We have written a few articles recently about parents trying to help their children become financially responsible adults. We’ve talked about young kids, high school aged kids, even early adult aged kids. Many people think that parents are so vigilant about their kid’s financial future because they love them and want them to be successful.



But deep down, all of us parents know that a few decades down the road, the tides will turn, and it will be those same kids that will be charged with protecting the parent’s well-being.

We all know that somewhere down the road the balance of dependency will shift, and our children will be responsible for all the things that we once did for them: drive us to the store, make us our meals, and so on. Most of us are experiencing this first hand with our parents as we shift into being the caretakers for them. It can be a very hard and stressful job, considering parents don’t often feel comfortable depending on us, and still see us as the behinds they used to change diapers on.


One of the most important aspects of becoming involved in your parents’ lives is understanding and managing their finances. This can be a big sticking point on what I just described, with our parents not wanting us to dictate their budget or expenditures, but it’s important that you get involved early and often in your parents financial planning.


Some parents try to avoid discussing their personal finances with their kids, so it could be helpful to start the discussion by asking your parents for advice on your finances. That gives you a window into the decisions they have made, and allows you to give them bits of advice you think they would find useful, without hurting any egos. Once that window is open, there are a handful of things you need to discuss about your parent’s financial situation and plans in order to comfortably and responsibly plan for their future.


All parents have their super clever secret hiding spots where they keep all their important files and documents.

If you are lucky enough that your parents remember where these super clever secret hiding spots are, than you are a step ahead of most of us. It’s important that you ask them where many of their important documents are located. These are things like their will and living-will, life insurance policies, information on their financial accounts, financial power of attorney and more. Knowing where these are kept is critical because a) you know your parents actually have the documents and b) you know where they are in the case of an emergency.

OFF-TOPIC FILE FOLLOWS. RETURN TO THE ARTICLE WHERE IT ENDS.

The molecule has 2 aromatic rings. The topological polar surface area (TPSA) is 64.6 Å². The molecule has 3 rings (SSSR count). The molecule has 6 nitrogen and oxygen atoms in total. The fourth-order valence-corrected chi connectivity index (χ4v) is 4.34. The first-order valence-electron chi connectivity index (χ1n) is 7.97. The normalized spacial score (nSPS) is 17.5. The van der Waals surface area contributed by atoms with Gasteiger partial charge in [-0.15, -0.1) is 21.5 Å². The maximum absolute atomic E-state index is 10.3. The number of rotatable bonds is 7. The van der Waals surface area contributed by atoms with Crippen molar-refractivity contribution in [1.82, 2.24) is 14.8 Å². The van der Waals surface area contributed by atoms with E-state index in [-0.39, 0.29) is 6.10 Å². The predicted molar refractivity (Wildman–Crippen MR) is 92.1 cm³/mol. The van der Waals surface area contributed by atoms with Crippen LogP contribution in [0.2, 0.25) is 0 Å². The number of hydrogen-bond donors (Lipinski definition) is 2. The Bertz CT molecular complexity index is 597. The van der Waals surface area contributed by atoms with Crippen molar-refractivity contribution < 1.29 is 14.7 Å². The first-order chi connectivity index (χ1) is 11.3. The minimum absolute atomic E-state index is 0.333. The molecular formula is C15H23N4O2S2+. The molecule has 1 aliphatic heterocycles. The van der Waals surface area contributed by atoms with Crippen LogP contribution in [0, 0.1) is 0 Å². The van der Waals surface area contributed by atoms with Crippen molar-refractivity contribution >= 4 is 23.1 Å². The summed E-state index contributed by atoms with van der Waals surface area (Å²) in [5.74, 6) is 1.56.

Another important piece can seem like an uncomfortable subject, but the earlier you talk to your parents about their long term care, the less expensive it will be for both them and you. Like any insurance, long-term care insurance is cheaper if you buy it when you’re younger and healthier. Even with parents as young as 50-years-old, planning for the financial strain that long-term care can present is a conversation worth having.


Social Security is blanket that covers a lot of people in their retirement plans, but it’s important for your parents to determine when they should be tucked in.

The point at which a person should begin to collect Social Security benefits depends on a few details, details which you should ask your parents about. It’s important that you ask how much they have saved in various contribution plans such as a 401(k) or IRA. Also, find out how much they can expect to receive from a possible pension. The funds available to them in these accounts can drastically affect the point at which they should apply for Social Security benefits.